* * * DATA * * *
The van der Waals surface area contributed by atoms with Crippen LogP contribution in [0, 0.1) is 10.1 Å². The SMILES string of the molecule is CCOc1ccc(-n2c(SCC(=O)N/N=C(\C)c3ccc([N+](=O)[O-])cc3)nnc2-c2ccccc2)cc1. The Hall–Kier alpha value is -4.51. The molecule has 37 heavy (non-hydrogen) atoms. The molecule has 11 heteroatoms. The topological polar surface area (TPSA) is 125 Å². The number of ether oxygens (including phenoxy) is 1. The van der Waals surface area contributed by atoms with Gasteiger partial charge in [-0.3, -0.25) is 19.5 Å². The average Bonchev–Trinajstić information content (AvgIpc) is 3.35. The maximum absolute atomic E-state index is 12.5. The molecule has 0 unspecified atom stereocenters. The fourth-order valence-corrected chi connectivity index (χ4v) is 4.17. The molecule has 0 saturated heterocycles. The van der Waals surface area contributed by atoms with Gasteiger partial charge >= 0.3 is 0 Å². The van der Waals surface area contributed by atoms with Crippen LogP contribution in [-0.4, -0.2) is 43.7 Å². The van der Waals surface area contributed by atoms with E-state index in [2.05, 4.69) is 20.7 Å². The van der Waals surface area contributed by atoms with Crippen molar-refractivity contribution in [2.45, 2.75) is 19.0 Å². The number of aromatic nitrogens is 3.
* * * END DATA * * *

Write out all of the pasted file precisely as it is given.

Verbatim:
The van der Waals surface area contributed by atoms with Crippen LogP contribution in [0, 0.1) is 10.1 Å². The SMILES string of the molecule is CCOc1ccc(-n2c(SCC(=O)N/N=C(\C)c3ccc([N+](=O)[O-])cc3)nnc2-c2ccccc2)cc1. The Hall–Kier alpha value is -4.51. The molecule has 37 heavy (non-hydrogen) atoms. The molecule has 11 heteroatoms. The topological polar surface area (TPSA) is 125 Å². The number of ether oxygens (including phenoxy) is 1. The van der Waals surface area contributed by atoms with Gasteiger partial charge in [-0.3, -0.25) is 19.5 Å². The average Bonchev–Trinajstić information content (AvgIpc) is 3.35. The maximum absolute atomic E-state index is 12.5. The molecule has 0 unspecified atom stereocenters. The fourth-order valence-corrected chi connectivity index (χ4v) is 4.17. The molecule has 0 saturated heterocycles. The van der Waals surface area contributed by atoms with Gasteiger partial charge >= 0.3 is 0 Å². The van der Waals surface area contributed by atoms with Crippen LogP contribution in [-0.4, -0.2) is 43.7 Å². The van der Waals surface area contributed by atoms with E-state index in [2.05, 4.69) is 20.7 Å². The van der Waals surface area contributed by atoms with Crippen molar-refractivity contribution in [2.45, 2.75) is 19.0 Å². The number of aromatic nitrogens is 3.